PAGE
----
FlyBe ends Bournemouth Airport flights
Budget airline Flybe has announced it is to pull out of Bournemouth Airport, six months after restarting flights from the resort.
The airline confirmed it was running its south coast business from Southampton airport, but also withdrawing its fleet of jet aircraft.
The airline currently flies to Jersey, Glasgow, Dublin, Paris and Amsterdam from Bournemouth.
It resumed flights from Bournemouth Airport in March.
Flybe chief commercial officer Paul Simmons claimed: "This will enable more frequency and more choice to our customers through consolidating our South Coast operation into one airport. "
Analysis - Paul Clifton, BBC South Transport Correspondent
This is a huge blow for Bournemouth airport. It invested £45 million in a grand new terminal just as the recession started to bite.
Its dream of handling three million passengers a year evaporated. Flybe, with a range of domestic and European routes, helped it rebuild passenger numbers above 750,000. Now it will fall back once again to a fraction of the business that was anticipated.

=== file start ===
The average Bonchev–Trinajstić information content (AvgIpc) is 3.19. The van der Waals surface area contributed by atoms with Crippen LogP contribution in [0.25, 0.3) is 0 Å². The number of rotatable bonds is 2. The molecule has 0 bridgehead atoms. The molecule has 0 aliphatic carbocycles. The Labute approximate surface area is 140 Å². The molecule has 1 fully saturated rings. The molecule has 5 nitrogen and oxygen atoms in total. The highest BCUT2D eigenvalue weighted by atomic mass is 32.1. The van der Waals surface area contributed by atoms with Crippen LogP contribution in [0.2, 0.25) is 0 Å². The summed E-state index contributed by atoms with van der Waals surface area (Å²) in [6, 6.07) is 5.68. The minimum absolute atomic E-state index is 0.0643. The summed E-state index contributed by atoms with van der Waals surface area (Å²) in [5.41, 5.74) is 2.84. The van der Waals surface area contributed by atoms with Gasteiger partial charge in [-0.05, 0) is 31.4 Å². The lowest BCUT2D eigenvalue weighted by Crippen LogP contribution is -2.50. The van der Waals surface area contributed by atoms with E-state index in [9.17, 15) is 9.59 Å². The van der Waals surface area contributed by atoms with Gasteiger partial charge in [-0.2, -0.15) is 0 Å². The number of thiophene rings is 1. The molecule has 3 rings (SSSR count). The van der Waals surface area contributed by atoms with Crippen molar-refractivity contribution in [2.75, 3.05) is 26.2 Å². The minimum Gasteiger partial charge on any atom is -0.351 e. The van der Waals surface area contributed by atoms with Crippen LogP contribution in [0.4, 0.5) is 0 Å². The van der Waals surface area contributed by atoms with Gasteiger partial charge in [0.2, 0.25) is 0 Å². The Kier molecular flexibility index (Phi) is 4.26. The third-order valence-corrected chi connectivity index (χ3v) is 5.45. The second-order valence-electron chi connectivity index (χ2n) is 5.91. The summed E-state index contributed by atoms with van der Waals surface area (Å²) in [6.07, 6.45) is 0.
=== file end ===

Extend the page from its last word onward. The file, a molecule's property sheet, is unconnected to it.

As Flybe continues to restructure its operations, it will withdraw all its jet aircraft from Southampton. That's a disappointment there, but the airport says it hopes other changes and the arrival of another airline will keep passenger numbers broadly stable next year.
Bournemouth Airport, which opened a new £45m terminal in 2010, has been primarily used by Ryanair and Thomson Airways.
An airport spokeswoman said it was "extremely disappointed" at Flybe's decision.
"We remain committed to providing a good range of choice to our loyal customers here in Bournemouth and there remains a wide range of destinations served across the networks of our other based airlines."
Travel broadcaster Simon Calder described Flybe's actions as "fine-tuning" for the company but said he did not think the airport would close as a consequence.
"It has some form of future… it's just a question of getting the right operator in there, and clearly Flybe doesn't think it's them."